"The short footnote for your reference would be:  TNA, HO 107/1840, f 254, p 21.

"One thing where Kew is infinitely better than NARA is its catalogue references. It has a consistent reference system that is also concise. They also provide clear guidelines on their website as to how things should be cited."


My comments:  

*  I don't have access to the England and Wales census records through Ancestry.com or FindMyPast.  The information from Audrey about the search on FindMyPast is very helpful.  I have not used the pay-per-view option on FMP.  Most of my England census images to date have been obtained directly from the FHL microfilms, from using Ancestry.com at the FHC, or from the Archives.com site.  

*  The source citations that I created were from Evidence! Explained (or the source templates in RootsMagic 5 based on EE models).  I'm not smart enough to create them myself.  I consider EE to be the "US standard" for genealogical source citations, but recognize that researchers in other countries have their own systems.  One of the basic principles for the EE models is that the source citation cite the source used, so that a reader can easily find the information found, which is why I cited the microfilm and the Archives.com image rather than just the The National Archives citation.  In this case, the "source of the source" is The National Archives pages as cited by David.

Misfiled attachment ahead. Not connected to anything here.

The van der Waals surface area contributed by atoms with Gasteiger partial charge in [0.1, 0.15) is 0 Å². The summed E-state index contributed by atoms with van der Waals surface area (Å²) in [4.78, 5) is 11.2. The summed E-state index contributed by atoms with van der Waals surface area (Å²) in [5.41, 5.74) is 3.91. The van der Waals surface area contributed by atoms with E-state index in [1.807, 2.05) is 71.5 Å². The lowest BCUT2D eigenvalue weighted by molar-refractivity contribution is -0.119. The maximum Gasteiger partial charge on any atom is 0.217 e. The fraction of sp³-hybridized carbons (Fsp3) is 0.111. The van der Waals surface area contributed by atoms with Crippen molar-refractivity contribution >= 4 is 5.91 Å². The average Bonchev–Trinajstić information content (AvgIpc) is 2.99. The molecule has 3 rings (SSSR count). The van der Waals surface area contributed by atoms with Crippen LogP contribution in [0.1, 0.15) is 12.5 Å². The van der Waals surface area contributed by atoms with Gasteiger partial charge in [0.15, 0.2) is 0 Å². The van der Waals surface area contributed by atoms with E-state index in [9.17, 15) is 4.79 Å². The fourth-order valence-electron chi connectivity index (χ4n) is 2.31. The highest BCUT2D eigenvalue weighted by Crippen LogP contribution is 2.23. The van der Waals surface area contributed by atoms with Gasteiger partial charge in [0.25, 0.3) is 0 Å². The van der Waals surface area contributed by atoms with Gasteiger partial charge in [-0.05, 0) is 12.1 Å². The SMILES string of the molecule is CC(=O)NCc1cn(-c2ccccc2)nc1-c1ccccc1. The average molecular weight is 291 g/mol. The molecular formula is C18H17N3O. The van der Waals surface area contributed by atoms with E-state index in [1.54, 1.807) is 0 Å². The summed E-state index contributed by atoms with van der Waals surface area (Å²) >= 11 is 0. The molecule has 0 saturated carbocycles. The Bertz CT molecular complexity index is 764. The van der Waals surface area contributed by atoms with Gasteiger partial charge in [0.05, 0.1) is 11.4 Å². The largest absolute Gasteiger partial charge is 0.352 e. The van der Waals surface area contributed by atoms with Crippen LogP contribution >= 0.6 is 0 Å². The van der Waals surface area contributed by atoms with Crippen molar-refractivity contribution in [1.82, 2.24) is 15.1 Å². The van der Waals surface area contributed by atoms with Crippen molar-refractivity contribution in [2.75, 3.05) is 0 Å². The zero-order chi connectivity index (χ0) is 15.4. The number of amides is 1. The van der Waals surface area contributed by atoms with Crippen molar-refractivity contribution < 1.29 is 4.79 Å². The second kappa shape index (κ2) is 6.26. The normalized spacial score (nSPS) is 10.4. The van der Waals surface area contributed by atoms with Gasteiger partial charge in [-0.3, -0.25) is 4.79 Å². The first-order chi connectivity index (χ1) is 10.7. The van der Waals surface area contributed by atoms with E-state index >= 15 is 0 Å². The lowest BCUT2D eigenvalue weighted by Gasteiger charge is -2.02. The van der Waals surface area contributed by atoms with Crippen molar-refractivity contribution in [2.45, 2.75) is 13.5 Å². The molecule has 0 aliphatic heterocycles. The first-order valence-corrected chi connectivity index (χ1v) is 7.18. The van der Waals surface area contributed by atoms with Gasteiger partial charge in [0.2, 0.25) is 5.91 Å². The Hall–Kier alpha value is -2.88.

*  I'm looking forward to the USA FindMyPast.com site with England census records in the future.  I also hope that Archives.com will improve their site so that browsing page by page in these records can be performed.


*  David Newton said:  "Another good bet to find out what you might want is FreeCen. That will not provide a copy of the image, but it will provide a full household transcription and the reference to find the image. You could then input that reference into Archives.com to pull up the image. FreeCen also extends to Scotland. It is far from complete, but it is the best free option around.